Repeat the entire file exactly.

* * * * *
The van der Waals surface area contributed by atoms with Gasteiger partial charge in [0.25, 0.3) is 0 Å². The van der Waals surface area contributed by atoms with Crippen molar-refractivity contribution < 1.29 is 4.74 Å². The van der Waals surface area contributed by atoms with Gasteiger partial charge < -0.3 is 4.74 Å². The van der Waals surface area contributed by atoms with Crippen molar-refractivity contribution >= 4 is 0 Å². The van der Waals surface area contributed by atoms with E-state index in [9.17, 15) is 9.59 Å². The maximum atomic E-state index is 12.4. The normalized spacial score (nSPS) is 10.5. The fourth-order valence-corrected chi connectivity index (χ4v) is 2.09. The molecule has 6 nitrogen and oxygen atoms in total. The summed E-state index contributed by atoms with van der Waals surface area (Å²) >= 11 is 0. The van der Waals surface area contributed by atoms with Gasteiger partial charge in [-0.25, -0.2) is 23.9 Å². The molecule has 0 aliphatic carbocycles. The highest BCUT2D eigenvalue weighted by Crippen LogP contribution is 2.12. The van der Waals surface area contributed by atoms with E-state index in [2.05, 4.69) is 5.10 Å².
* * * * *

The van der Waals surface area contributed by atoms with Gasteiger partial charge in [0.25, 0.3) is 0 Å². The van der Waals surface area contributed by atoms with Crippen molar-refractivity contribution < 1.29 is 4.74 Å². The van der Waals surface area contributed by atoms with Gasteiger partial charge < -0.3 is 4.74 Å². The van der Waals surface area contributed by atoms with Crippen molar-refractivity contribution >= 4 is 0 Å². The van der Waals surface area contributed by atoms with E-state index in [9.17, 15) is 9.59 Å². The maximum atomic E-state index is 12.4. The normalized spacial score (nSPS) is 10.5. The fourth-order valence-corrected chi connectivity index (χ4v) is 2.09. The molecule has 6 nitrogen and oxygen atoms in total. The summed E-state index contributed by atoms with van der Waals surface area (Å²) >= 11 is 0. The van der Waals surface area contributed by atoms with Gasteiger partial charge in [-0.25, -0.2) is 23.9 Å². The molecule has 0 aliphatic carbocycles. The highest BCUT2D eigenvalue weighted by Crippen LogP contribution is 2.12. The van der Waals surface area contributed by atoms with E-state index in [2.05, 4.69) is 5.10 Å².